Now, moving on to our machine-speaker, we need to look at Graceful. Being Graceful grants that character +2 to their Speed Pool. They also count as Trained in coordination and keeping their balance, in physical performing arts, and in speed defense. You’ll note that this is their second time they’re marked as Trained in speed defense, so that makes their speed defenses Specialized. Specialized skills reduce Difficulty by two steps instead of one. For our random character hook here, our machine-speaker joined the party because he/she observed the party as being in danger, and, against their better judgment, wanted to help.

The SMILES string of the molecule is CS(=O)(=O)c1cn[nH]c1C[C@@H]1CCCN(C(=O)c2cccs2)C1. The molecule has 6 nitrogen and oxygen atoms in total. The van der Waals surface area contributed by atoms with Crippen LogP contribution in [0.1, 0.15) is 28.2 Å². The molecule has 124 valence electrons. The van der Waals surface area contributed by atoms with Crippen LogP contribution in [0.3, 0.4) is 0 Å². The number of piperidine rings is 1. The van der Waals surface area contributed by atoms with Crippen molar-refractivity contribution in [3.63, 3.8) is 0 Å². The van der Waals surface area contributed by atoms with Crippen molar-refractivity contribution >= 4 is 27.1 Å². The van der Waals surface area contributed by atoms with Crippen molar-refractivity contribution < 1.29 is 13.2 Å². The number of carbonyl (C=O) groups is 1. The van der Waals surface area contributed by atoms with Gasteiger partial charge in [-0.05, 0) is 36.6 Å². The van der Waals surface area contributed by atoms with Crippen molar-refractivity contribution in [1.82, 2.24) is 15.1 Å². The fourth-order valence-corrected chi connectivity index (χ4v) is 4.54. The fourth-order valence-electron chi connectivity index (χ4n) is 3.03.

We come at last to our Foci. For our cyborg that’s the “Fuses Flesh With Steel” and for our machine-speaker that’s the “Talks To Machines”. We’ll start with Fuses Flesh With Steel. First off, when our party is complete, we’ll pick one other player character who knows that we’re part machine. If we decide that our character doesn’t hide their dual nature, that player character will know some other secret about our robotic components. Our cyborg also gains a set of light tools and parts to repair themselves. Moving on to our Tier 1 abilities, our cyborg gains Enhanced Body, which gives them a +1 Armor, +3 Might Pool, and a +3 Speed Pool. However, they also have Special Healing. After being injured, the final five points of damage cannot be healed by conventional means and must be repaired mechanically. Finally, rolling on the random table for the source of our Focus, we find that we were abducted by extraterrestrials and taught strange training and devotions that have slowly turned us part-machine.